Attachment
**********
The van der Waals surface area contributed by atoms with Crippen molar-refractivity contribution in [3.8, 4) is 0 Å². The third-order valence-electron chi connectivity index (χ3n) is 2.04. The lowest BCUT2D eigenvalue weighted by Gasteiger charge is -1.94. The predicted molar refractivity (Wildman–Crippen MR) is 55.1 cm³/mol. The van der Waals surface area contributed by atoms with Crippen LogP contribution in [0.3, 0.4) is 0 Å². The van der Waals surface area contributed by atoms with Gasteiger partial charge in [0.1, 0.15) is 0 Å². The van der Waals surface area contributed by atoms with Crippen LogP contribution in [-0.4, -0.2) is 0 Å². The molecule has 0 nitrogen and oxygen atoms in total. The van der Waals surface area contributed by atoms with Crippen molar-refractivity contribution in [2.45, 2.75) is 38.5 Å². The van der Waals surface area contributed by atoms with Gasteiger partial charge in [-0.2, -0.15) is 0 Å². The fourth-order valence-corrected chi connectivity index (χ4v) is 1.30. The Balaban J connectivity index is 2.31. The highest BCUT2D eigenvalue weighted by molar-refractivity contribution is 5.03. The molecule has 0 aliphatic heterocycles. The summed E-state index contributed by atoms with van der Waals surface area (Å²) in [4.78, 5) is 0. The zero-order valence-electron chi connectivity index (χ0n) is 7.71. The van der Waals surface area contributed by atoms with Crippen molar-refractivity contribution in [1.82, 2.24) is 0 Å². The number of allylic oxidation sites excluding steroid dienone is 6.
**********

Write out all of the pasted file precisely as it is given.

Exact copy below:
The van der Waals surface area contributed by atoms with Crippen molar-refractivity contribution in [3.8, 4) is 0 Å². The third-order valence-electron chi connectivity index (χ3n) is 2.04. The lowest BCUT2D eigenvalue weighted by Gasteiger charge is -1.94. The predicted molar refractivity (Wildman–Crippen MR) is 55.1 cm³/mol. The van der Waals surface area contributed by atoms with Crippen LogP contribution in [0.3, 0.4) is 0 Å². The van der Waals surface area contributed by atoms with Gasteiger partial charge in [0.1, 0.15) is 0 Å². The van der Waals surface area contributed by atoms with Crippen LogP contribution in [-0.4, -0.2) is 0 Å². The molecule has 0 nitrogen and oxygen atoms in total. The van der Waals surface area contributed by atoms with Crippen molar-refractivity contribution in [2.45, 2.75) is 38.5 Å². The van der Waals surface area contributed by atoms with Gasteiger partial charge in [-0.2, -0.15) is 0 Å². The fourth-order valence-corrected chi connectivity index (χ4v) is 1.30. The Balaban J connectivity index is 2.31. The highest BCUT2D eigenvalue weighted by molar-refractivity contribution is 5.03. The molecule has 0 aliphatic heterocycles. The summed E-state index contributed by atoms with van der Waals surface area (Å²) in [4.78, 5) is 0. The zero-order valence-electron chi connectivity index (χ0n) is 7.71. The van der Waals surface area contributed by atoms with Crippen molar-refractivity contribution in [1.82, 2.24) is 0 Å². The number of allylic oxidation sites excluding steroid dienone is 6.